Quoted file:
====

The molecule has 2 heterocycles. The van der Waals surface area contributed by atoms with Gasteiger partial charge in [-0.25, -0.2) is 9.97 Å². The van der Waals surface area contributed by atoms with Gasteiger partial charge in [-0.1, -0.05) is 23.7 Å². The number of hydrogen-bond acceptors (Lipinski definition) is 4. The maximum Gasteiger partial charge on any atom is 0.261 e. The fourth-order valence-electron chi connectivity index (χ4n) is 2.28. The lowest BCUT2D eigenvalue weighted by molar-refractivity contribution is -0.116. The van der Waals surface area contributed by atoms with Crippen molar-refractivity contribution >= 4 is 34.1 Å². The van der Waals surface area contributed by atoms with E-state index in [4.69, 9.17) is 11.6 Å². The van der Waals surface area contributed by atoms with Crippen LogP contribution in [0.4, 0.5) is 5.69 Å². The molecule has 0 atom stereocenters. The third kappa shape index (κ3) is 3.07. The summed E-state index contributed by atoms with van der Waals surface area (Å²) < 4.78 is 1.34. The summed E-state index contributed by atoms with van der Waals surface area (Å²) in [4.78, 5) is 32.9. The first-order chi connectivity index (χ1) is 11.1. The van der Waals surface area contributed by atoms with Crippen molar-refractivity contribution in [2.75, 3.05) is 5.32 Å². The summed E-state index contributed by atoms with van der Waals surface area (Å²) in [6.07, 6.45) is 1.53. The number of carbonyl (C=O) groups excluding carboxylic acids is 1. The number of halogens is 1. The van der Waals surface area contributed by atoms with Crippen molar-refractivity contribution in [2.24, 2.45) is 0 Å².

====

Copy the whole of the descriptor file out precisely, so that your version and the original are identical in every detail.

The molecule has 2 heterocycles. The van der Waals surface area contributed by atoms with Gasteiger partial charge in [-0.25, -0.2) is 9.97 Å². The van der Waals surface area contributed by atoms with Gasteiger partial charge in [-0.1, -0.05) is 23.7 Å². The number of hydrogen-bond acceptors (Lipinski definition) is 4. The maximum Gasteiger partial charge on any atom is 0.261 e. The fourth-order valence-electron chi connectivity index (χ4n) is 2.28. The lowest BCUT2D eigenvalue weighted by molar-refractivity contribution is -0.116. The van der Waals surface area contributed by atoms with Crippen molar-refractivity contribution >= 4 is 34.1 Å². The van der Waals surface area contributed by atoms with E-state index in [4.69, 9.17) is 11.6 Å². The van der Waals surface area contributed by atoms with Crippen LogP contribution in [0.4, 0.5) is 5.69 Å². The molecule has 0 atom stereocenters. The third kappa shape index (κ3) is 3.07. The summed E-state index contributed by atoms with van der Waals surface area (Å²) < 4.78 is 1.34. The summed E-state index contributed by atoms with van der Waals surface area (Å²) in [4.78, 5) is 32.9. The first-order chi connectivity index (χ1) is 11.1. The van der Waals surface area contributed by atoms with Crippen molar-refractivity contribution in [2.75, 3.05) is 5.32 Å². The summed E-state index contributed by atoms with van der Waals surface area (Å²) in [6.07, 6.45) is 1.53. The number of carbonyl (C=O) groups excluding carboxylic acids is 1. The number of halogens is 1. The van der Waals surface area contributed by atoms with Crippen molar-refractivity contribution in [2.24, 2.45) is 0 Å².